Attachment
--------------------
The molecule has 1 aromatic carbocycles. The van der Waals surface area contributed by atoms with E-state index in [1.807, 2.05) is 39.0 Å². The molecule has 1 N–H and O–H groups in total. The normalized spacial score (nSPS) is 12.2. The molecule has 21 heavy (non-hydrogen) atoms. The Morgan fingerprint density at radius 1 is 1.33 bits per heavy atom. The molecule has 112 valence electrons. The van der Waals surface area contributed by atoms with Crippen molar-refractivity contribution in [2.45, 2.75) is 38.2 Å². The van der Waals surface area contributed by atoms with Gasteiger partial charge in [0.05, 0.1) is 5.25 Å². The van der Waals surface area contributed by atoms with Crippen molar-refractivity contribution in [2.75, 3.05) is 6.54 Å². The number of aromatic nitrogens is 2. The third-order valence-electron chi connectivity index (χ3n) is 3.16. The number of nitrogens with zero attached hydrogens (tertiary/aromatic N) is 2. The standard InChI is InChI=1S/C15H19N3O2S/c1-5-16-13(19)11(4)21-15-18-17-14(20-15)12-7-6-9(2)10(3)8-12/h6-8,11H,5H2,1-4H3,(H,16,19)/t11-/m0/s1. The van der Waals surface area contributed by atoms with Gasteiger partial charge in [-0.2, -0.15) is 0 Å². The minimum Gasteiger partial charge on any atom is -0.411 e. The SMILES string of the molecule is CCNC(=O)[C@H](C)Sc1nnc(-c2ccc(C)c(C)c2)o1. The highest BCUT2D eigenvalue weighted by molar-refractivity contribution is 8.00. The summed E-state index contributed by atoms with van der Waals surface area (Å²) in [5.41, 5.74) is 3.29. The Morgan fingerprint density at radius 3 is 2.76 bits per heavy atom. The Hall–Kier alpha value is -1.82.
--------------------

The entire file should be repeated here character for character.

The molecule has 1 aromatic carbocycles. The van der Waals surface area contributed by atoms with E-state index in [1.807, 2.05) is 39.0 Å². The molecule has 1 N–H and O–H groups in total. The normalized spacial score (nSPS) is 12.2. The molecule has 21 heavy (non-hydrogen) atoms. The Morgan fingerprint density at radius 1 is 1.33 bits per heavy atom. The molecule has 112 valence electrons. The van der Waals surface area contributed by atoms with Crippen molar-refractivity contribution in [2.45, 2.75) is 38.2 Å². The van der Waals surface area contributed by atoms with Gasteiger partial charge in [0.05, 0.1) is 5.25 Å². The van der Waals surface area contributed by atoms with Crippen molar-refractivity contribution in [2.75, 3.05) is 6.54 Å². The number of aromatic nitrogens is 2. The third-order valence-electron chi connectivity index (χ3n) is 3.16. The number of nitrogens with zero attached hydrogens (tertiary/aromatic N) is 2. The standard InChI is InChI=1S/C15H19N3O2S/c1-5-16-13(19)11(4)21-15-18-17-14(20-15)12-7-6-9(2)10(3)8-12/h6-8,11H,5H2,1-4H3,(H,16,19)/t11-/m0/s1. The van der Waals surface area contributed by atoms with Gasteiger partial charge in [-0.2, -0.15) is 0 Å². The minimum Gasteiger partial charge on any atom is -0.411 e. The SMILES string of the molecule is CCNC(=O)[C@H](C)Sc1nnc(-c2ccc(C)c(C)c2)o1. The highest BCUT2D eigenvalue weighted by molar-refractivity contribution is 8.00. The summed E-state index contributed by atoms with van der Waals surface area (Å²) in [5.41, 5.74) is 3.29. The Morgan fingerprint density at radius 3 is 2.76 bits per heavy atom. The Hall–Kier alpha value is -1.82.